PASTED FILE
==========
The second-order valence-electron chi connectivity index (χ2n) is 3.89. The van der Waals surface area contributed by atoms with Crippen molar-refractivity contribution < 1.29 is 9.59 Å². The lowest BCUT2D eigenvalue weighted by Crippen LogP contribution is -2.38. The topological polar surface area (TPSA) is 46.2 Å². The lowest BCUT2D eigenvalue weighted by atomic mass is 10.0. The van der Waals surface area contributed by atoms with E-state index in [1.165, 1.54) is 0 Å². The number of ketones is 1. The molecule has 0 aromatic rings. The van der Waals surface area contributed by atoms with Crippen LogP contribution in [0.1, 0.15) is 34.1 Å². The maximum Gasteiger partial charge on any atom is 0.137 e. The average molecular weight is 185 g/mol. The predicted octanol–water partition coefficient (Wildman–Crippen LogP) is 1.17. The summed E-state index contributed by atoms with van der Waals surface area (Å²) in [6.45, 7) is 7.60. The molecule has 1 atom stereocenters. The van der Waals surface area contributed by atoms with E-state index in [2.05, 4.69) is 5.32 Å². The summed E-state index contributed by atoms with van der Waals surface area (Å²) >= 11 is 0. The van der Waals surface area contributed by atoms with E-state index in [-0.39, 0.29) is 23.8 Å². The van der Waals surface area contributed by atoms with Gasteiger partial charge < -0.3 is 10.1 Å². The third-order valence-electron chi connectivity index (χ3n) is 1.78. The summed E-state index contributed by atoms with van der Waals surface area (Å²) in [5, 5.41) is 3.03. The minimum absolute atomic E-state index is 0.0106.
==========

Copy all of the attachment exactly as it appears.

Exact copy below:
The second-order valence-electron chi connectivity index (χ2n) is 3.89. The van der Waals surface area contributed by atoms with Crippen molar-refractivity contribution < 1.29 is 9.59 Å². The lowest BCUT2D eigenvalue weighted by Crippen LogP contribution is -2.38. The topological polar surface area (TPSA) is 46.2 Å². The lowest BCUT2D eigenvalue weighted by atomic mass is 10.0. The van der Waals surface area contributed by atoms with E-state index in [1.165, 1.54) is 0 Å². The number of ketones is 1. The molecule has 0 aromatic rings. The van der Waals surface area contributed by atoms with Crippen LogP contribution in [0.1, 0.15) is 34.1 Å². The maximum Gasteiger partial charge on any atom is 0.137 e. The average molecular weight is 185 g/mol. The predicted octanol–water partition coefficient (Wildman–Crippen LogP) is 1.17. The summed E-state index contributed by atoms with van der Waals surface area (Å²) in [6.45, 7) is 7.60. The molecule has 1 atom stereocenters. The van der Waals surface area contributed by atoms with E-state index in [2.05, 4.69) is 5.32 Å². The summed E-state index contributed by atoms with van der Waals surface area (Å²) >= 11 is 0. The van der Waals surface area contributed by atoms with E-state index in [-0.39, 0.29) is 23.8 Å². The van der Waals surface area contributed by atoms with Gasteiger partial charge < -0.3 is 10.1 Å². The third-order valence-electron chi connectivity index (χ3n) is 1.78. The summed E-state index contributed by atoms with van der Waals surface area (Å²) in [5, 5.41) is 3.03. The minimum absolute atomic E-state index is 0.0106.